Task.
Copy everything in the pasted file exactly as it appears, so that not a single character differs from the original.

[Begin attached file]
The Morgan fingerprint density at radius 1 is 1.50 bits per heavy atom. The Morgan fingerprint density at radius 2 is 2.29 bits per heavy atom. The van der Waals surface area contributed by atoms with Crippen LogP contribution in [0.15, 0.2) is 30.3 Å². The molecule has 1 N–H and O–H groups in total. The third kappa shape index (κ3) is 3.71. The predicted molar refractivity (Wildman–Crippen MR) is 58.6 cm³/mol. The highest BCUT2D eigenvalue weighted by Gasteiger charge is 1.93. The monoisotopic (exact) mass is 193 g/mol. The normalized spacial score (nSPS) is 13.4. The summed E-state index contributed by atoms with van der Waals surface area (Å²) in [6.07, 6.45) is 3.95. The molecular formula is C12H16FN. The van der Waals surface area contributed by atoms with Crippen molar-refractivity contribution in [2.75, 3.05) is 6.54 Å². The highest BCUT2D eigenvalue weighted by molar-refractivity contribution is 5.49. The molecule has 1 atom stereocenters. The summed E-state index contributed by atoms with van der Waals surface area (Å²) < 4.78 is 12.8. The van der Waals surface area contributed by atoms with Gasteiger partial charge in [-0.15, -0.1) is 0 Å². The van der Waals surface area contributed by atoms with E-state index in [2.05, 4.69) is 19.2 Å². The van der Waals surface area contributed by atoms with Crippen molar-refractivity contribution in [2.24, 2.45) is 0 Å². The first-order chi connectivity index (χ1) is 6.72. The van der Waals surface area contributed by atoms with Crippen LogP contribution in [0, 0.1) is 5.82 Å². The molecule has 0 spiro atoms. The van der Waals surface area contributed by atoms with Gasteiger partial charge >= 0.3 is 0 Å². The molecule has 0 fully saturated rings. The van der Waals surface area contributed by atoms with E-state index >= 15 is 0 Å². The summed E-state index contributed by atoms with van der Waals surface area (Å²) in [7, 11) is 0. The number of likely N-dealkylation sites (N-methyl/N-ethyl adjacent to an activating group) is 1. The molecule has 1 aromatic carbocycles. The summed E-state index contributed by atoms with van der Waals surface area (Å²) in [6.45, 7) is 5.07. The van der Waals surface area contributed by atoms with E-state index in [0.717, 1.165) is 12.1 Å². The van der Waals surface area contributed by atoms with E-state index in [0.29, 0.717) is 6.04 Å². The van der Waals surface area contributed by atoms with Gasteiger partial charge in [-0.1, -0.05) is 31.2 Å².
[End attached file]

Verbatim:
The Morgan fingerprint density at radius 1 is 1.50 bits per heavy atom. The Morgan fingerprint density at radius 2 is 2.29 bits per heavy atom. The van der Waals surface area contributed by atoms with Crippen LogP contribution in [0.15, 0.2) is 30.3 Å². The molecule has 1 N–H and O–H groups in total. The third kappa shape index (κ3) is 3.71. The predicted molar refractivity (Wildman–Crippen MR) is 58.6 cm³/mol. The highest BCUT2D eigenvalue weighted by Gasteiger charge is 1.93. The monoisotopic (exact) mass is 193 g/mol. The normalized spacial score (nSPS) is 13.4. The summed E-state index contributed by atoms with van der Waals surface area (Å²) in [6.07, 6.45) is 3.95. The molecular formula is C12H16FN. The van der Waals surface area contributed by atoms with Crippen molar-refractivity contribution in [2.75, 3.05) is 6.54 Å². The highest BCUT2D eigenvalue weighted by molar-refractivity contribution is 5.49. The molecule has 1 atom stereocenters. The summed E-state index contributed by atoms with van der Waals surface area (Å²) < 4.78 is 12.8. The van der Waals surface area contributed by atoms with Gasteiger partial charge in [-0.15, -0.1) is 0 Å². The van der Waals surface area contributed by atoms with E-state index in [2.05, 4.69) is 19.2 Å². The van der Waals surface area contributed by atoms with Crippen molar-refractivity contribution in [2.24, 2.45) is 0 Å². The first-order chi connectivity index (χ1) is 6.72. The van der Waals surface area contributed by atoms with Crippen LogP contribution in [0, 0.1) is 5.82 Å². The molecule has 0 spiro atoms. The van der Waals surface area contributed by atoms with Gasteiger partial charge >= 0.3 is 0 Å². The molecule has 0 fully saturated rings. The van der Waals surface area contributed by atoms with E-state index >= 15 is 0 Å². The summed E-state index contributed by atoms with van der Waals surface area (Å²) in [7, 11) is 0. The number of likely N-dealkylation sites (N-methyl/N-ethyl adjacent to an activating group) is 1. The molecule has 1 aromatic carbocycles. The summed E-state index contributed by atoms with van der Waals surface area (Å²) in [6.45, 7) is 5.07. The van der Waals surface area contributed by atoms with E-state index in [0.717, 1.165) is 12.1 Å². The van der Waals surface area contributed by atoms with E-state index in [0.29, 0.717) is 6.04 Å². The van der Waals surface area contributed by atoms with Gasteiger partial charge in [-0.1, -0.05) is 31.2 Å².